Take Home the Loot

Take Home the Loot

A chain store that promises year-round discounts is sure to be a success in bargain driven India. Yet, success did not come easy for the Mumbai-based The Loot India Private Limited (The Loot), a multi-brand discount store that offers 25 per cent to 60 per cent discount to its consumers, 365 days a year. Despite being the unique selling proposition of the venture, the discount schemes initially left customers doubting the quality of merchandise at the multi-brand outlets. “I had to fight the preconceived notion amongst people that I was selling second-hand apparel, fakes or defective merchandise,” says Jay Gupta, founder and managing director, The Loot. In the first few years, their promotional campaigns had a single-minded focus of dispelling these very doubts. Their consistency in both product offering and promotion seems to have paid off as The Loot has seen a growth rate of close to 55 per cent in the last five years. Today, the company has 145 outlets across 82 cities in India, making them the pioneers of this format.

The retail bug

Before establishing The Loot in 2004, Gupta, a second-generation entrepreneur, dabbled with franchising for other retail brands. However, he saw that the price of branded apparel often came in the way of a potential purchase. And this is when Gupta surveyed the sales patterns of more than seven premier retail brands. He found that their numbers during eight months of regular sale equaled that of four months of discounted sale. Fuelled by this finding, he set up a basic discount store. However, there were other limitations such as the lack of a trial room, no exchange policies and no guarantees on the merchandise. Through his method of trial and error, Gupta struck upon the perfect formula – a discount store with the amenities of a brand outlet. Thus, was born The Loot.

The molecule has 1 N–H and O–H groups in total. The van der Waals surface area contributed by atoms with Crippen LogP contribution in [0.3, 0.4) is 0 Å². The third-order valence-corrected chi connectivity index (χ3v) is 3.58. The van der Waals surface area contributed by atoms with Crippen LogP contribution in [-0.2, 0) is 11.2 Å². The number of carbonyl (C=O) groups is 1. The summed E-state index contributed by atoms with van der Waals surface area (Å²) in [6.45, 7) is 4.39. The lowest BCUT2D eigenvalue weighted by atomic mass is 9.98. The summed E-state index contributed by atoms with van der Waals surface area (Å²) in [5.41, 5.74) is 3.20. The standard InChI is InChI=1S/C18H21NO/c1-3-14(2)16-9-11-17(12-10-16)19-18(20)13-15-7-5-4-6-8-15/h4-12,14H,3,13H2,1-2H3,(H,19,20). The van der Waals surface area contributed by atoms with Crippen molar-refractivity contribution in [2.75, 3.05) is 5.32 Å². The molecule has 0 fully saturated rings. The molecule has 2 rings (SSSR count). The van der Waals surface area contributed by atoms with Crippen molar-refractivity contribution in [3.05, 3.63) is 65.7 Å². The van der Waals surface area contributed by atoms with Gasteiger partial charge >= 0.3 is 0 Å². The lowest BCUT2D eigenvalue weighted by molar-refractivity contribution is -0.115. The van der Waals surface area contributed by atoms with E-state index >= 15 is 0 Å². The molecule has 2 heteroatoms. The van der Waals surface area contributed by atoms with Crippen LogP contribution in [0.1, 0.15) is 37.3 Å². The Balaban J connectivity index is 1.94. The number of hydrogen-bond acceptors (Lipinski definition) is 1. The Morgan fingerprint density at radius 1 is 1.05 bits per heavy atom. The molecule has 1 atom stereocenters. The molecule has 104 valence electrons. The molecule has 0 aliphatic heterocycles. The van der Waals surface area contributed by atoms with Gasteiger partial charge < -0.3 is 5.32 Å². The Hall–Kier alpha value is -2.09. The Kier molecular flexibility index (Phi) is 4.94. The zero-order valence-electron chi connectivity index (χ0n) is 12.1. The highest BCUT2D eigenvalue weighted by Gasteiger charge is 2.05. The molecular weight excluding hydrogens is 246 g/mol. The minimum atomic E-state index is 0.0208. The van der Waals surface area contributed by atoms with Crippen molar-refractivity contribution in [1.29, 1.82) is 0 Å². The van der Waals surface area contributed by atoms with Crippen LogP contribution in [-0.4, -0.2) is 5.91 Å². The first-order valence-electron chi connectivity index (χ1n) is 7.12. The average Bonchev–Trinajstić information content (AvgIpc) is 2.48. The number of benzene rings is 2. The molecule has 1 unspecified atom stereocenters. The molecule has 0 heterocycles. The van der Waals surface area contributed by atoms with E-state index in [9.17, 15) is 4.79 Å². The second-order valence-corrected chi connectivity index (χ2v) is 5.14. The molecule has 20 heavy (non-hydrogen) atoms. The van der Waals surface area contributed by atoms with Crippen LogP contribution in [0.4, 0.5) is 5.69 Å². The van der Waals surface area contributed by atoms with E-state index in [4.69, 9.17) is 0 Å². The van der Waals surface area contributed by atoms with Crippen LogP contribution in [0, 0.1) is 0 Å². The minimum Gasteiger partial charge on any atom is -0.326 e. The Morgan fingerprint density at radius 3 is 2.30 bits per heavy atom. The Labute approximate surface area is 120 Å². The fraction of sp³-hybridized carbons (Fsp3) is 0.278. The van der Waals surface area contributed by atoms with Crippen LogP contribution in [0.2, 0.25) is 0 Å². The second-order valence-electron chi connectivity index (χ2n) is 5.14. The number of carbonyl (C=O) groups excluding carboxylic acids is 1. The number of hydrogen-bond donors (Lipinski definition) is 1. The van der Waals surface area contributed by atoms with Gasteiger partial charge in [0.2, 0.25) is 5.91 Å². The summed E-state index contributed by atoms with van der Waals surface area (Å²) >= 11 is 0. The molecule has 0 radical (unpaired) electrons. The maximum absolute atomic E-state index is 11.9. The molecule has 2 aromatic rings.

Gupta asserts that the discount chain store is able to offer discounted prices as it engages in opportunity buying, basically, purchasing excess production from retail vendors. Unlike other retailers, The Loot makes an outright purchase of its merchandise in cash and takes on the risk of selling the same. In this model, there is no return to vendor policy for unsold merchandise. Following such a business model allows the company to avail large discounts from the vendors, which they pass on to their customers.

This apart, a strong supply chain management system allows The Loot to get better pricing from manufacturers. Interestingly, the choice of location for The Loot stores has helped keep costs in check. “We found that stand-alone rentals were a lot more affordable than malls,” says Gupta. He adds that a deliberate attempt was made to steer clear of popular locations and this in no way has affected their conversions as those heading to their stores come with a clear purchasing focus.

Stumbling blocks

Being the first of its kind, the challenges that The Loot faced were myriad. Firstly, retail brands were reluctant to sell their surplus to the store as they share a similar target audience. This made it difficult to compete with the unorganised retail sector and ultimately, it was only with the rise in volumes of their sales did The Loot surge ahead.

For the current fiscal, we are looking at a realistic turnover of close to Rs. 150 crore,” says Gupta, founder and MD at The Loot